Energy conservation programs in Ontario may cost much more than they’re worth

TORONTO—Ontario taxpayers and ratepayers have doled out billions of dollars in energy conservation subsidies over the decades with no verifiable evidence that conservation programs actually save consumers money, finds a new study released today by the Fraser Institute, an independent, non-partisan Canadian public policy think-tank.

Demand-Side Mismanagement: How Conservation Became Waste examines energy conservation programs in Ontario such as smart metering, home retrofit rebates for insulation, caulking, etc., and subsidies for consumers who purchase energy-efficient appliances.

“Queen’s Park is betting heavily that conservation programs will effectively and cheaply manage power needs in the coming decades, yet the plans for these programs rely on unsubstantiated and overly optimistic claims,” said Ross McKitrick, professor of economics at the University of Guelph and study co-author.

For example, in 2013, the Ontario Power Authority (OPA) spent almost $400 million on conservation and closely related programs, in addition to federal, provincial and municipal programs such as the City of Toronto’s Home Energy Loan Program.

Furthermore, $3.1 billion has been earmarked for these OPA programs (now transferred to the Independent Electricity System Operator) over the period 2015 to 2020.

But do these programs really save consumers money? Do they conserve energy?

While independent Ontario program data is scarce, studies from the United States suggest that conservation program costs are often understated and far outweigh the benefits.

For example, a 2015 Berkeley University Study found that the U.S Weatherization Assistance Program—a home retrofit program—predicted 2.5 times more energy savings than were actually realized. Moreover, the cost of the program per household was about twice the value of the energy savings.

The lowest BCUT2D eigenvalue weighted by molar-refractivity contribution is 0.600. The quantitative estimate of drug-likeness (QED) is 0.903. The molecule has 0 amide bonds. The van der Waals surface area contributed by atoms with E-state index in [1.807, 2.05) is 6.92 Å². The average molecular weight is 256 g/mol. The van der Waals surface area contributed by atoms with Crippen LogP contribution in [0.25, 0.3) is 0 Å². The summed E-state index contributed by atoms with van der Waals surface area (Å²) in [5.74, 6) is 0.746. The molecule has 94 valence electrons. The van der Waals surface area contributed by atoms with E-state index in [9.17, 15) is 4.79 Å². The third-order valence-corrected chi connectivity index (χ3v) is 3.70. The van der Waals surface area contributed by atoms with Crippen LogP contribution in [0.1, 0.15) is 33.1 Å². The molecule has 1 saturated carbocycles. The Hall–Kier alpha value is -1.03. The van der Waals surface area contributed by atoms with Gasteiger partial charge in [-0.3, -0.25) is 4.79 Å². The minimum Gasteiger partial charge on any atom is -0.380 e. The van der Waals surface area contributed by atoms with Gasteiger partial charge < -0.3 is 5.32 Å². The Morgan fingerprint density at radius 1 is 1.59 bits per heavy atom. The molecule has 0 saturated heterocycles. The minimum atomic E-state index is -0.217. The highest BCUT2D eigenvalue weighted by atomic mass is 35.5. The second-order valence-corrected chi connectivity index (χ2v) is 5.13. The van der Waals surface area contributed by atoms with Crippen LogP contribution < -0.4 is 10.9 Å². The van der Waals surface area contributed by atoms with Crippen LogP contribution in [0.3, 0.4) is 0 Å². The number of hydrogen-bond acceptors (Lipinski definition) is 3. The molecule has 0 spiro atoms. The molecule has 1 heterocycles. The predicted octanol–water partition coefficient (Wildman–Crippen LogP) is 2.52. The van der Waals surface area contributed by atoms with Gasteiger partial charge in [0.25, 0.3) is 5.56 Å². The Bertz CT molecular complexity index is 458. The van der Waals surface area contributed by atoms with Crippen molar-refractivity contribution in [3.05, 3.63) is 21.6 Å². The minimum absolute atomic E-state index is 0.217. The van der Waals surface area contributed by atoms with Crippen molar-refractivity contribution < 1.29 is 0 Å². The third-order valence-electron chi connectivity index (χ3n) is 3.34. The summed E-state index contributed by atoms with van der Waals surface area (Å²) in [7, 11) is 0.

In other words, the program cost two dollars for every dollar saved in energy—even after accounting for the value of reduced air pollution emissions.

“Based on the experiences on other jurisdictions, electricity conservation programs in Ontario are likely a waste of resources,” said study co-author Tom Adams.

“In light of the billions of taxpayer dollars being spent on these programs, and the government’s poor track record of estimating cost and energy savings, there’s a serious need for comprehensive and objective information about the costs and benefits of energy conservation programs in Ontario,” McKitrick said.

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The Fraser Institute is an independent Canadian public policy research and educational organization with offices in Vancouver, Calgary, Toronto, and Montreal and ties to a global network of think-tanks in 87 countries. Its mission is to improve the quality of life for Canadians, their families and future generations by studying, measuring and broadly communicating the effects of government policies, entrepreneurship and choice on their well-being. To protect the Institute’s independence, it does not accept grants from governments or contracts for research. Visit

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